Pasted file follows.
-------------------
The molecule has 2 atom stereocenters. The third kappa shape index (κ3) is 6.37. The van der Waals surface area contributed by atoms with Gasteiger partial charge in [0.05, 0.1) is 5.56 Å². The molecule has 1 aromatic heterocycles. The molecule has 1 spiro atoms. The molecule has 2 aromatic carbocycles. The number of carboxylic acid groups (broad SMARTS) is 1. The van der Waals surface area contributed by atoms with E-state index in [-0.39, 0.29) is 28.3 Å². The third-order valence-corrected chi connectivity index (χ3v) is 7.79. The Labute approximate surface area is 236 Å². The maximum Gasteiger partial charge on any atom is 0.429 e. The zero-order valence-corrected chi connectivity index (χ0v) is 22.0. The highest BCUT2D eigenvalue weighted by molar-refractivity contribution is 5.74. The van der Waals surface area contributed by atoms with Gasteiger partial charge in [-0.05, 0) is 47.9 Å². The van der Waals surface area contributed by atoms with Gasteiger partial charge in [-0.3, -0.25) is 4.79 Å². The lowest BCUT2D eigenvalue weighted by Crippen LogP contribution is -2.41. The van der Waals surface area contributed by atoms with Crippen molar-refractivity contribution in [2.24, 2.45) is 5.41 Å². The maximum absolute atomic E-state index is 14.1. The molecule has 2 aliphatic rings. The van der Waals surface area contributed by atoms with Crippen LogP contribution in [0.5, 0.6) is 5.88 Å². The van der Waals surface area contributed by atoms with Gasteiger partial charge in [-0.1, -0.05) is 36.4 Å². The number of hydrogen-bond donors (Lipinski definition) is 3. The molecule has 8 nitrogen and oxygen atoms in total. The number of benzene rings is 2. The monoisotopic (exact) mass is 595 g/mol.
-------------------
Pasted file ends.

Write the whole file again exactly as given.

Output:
The molecule has 2 atom stereocenters. The third kappa shape index (κ3) is 6.37. The van der Waals surface area contributed by atoms with Gasteiger partial charge in [0.05, 0.1) is 5.56 Å². The molecule has 1 aromatic heterocycles. The molecule has 1 spiro atoms. The molecule has 2 aromatic carbocycles. The number of carboxylic acid groups (broad SMARTS) is 1. The van der Waals surface area contributed by atoms with E-state index in [-0.39, 0.29) is 28.3 Å². The third-order valence-corrected chi connectivity index (χ3v) is 7.79. The Labute approximate surface area is 236 Å². The maximum Gasteiger partial charge on any atom is 0.429 e. The zero-order valence-corrected chi connectivity index (χ0v) is 22.0. The highest BCUT2D eigenvalue weighted by molar-refractivity contribution is 5.74. The van der Waals surface area contributed by atoms with Gasteiger partial charge in [-0.05, 0) is 47.9 Å². The van der Waals surface area contributed by atoms with Gasteiger partial charge in [-0.3, -0.25) is 4.79 Å². The lowest BCUT2D eigenvalue weighted by Crippen LogP contribution is -2.41. The van der Waals surface area contributed by atoms with Crippen molar-refractivity contribution in [2.24, 2.45) is 5.41 Å². The maximum absolute atomic E-state index is 14.1. The molecule has 2 aliphatic rings. The van der Waals surface area contributed by atoms with Crippen LogP contribution in [0.5, 0.6) is 5.88 Å². The van der Waals surface area contributed by atoms with Gasteiger partial charge in [-0.1, -0.05) is 36.4 Å². The number of hydrogen-bond donors (Lipinski definition) is 3. The molecule has 8 nitrogen and oxygen atoms in total. The number of benzene rings is 2. The monoisotopic (exact) mass is 595 g/mol.